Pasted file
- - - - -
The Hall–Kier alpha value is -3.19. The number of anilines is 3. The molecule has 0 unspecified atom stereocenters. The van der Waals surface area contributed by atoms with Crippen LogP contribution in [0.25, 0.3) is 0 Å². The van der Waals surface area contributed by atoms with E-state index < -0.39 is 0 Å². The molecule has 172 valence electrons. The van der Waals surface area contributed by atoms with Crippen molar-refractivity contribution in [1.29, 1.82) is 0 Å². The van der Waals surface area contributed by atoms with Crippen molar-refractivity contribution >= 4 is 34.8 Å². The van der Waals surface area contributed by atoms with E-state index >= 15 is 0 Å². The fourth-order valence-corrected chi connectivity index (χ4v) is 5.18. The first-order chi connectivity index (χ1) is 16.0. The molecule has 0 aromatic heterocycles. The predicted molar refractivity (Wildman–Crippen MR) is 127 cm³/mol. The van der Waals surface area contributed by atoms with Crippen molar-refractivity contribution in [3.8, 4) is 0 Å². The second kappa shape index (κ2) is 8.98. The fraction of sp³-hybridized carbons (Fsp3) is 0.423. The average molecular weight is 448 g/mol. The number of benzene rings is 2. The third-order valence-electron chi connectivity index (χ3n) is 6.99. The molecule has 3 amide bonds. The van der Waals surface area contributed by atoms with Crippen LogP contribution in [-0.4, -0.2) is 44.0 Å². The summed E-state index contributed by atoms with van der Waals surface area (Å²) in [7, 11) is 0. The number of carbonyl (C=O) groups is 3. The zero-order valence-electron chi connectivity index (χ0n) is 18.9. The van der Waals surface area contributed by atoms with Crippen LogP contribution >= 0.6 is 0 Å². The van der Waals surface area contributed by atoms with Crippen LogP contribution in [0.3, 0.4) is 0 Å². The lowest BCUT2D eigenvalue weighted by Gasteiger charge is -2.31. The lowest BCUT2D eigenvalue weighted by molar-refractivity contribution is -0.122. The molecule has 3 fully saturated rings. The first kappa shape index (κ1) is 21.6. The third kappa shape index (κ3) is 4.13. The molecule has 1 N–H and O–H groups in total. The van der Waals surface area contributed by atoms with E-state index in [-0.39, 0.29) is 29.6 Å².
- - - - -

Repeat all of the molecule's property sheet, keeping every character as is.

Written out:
The Hall–Kier alpha value is -3.19. The number of anilines is 3. The molecule has 0 unspecified atom stereocenters. The van der Waals surface area contributed by atoms with Crippen LogP contribution in [0.25, 0.3) is 0 Å². The van der Waals surface area contributed by atoms with E-state index < -0.39 is 0 Å². The molecule has 172 valence electrons. The van der Waals surface area contributed by atoms with Crippen molar-refractivity contribution in [1.29, 1.82) is 0 Å². The van der Waals surface area contributed by atoms with Crippen molar-refractivity contribution >= 4 is 34.8 Å². The van der Waals surface area contributed by atoms with E-state index >= 15 is 0 Å². The fourth-order valence-corrected chi connectivity index (χ4v) is 5.18. The first-order chi connectivity index (χ1) is 16.0. The molecule has 0 aromatic heterocycles. The predicted molar refractivity (Wildman–Crippen MR) is 127 cm³/mol. The van der Waals surface area contributed by atoms with Crippen molar-refractivity contribution in [3.8, 4) is 0 Å². The second kappa shape index (κ2) is 8.98. The fraction of sp³-hybridized carbons (Fsp3) is 0.423. The average molecular weight is 448 g/mol. The number of benzene rings is 2. The third-order valence-electron chi connectivity index (χ3n) is 6.99. The molecule has 3 amide bonds. The van der Waals surface area contributed by atoms with Crippen LogP contribution in [-0.4, -0.2) is 44.0 Å². The summed E-state index contributed by atoms with van der Waals surface area (Å²) in [7, 11) is 0. The number of carbonyl (C=O) groups is 3. The zero-order valence-electron chi connectivity index (χ0n) is 18.9. The van der Waals surface area contributed by atoms with Crippen LogP contribution >= 0.6 is 0 Å². The van der Waals surface area contributed by atoms with Crippen LogP contribution in [0.3, 0.4) is 0 Å². The lowest BCUT2D eigenvalue weighted by Gasteiger charge is -2.31. The lowest BCUT2D eigenvalue weighted by molar-refractivity contribution is -0.122. The molecule has 3 fully saturated rings. The first kappa shape index (κ1) is 21.6. The third kappa shape index (κ3) is 4.13. The molecule has 1 N–H and O–H groups in total. The van der Waals surface area contributed by atoms with E-state index in [-0.39, 0.29) is 29.6 Å².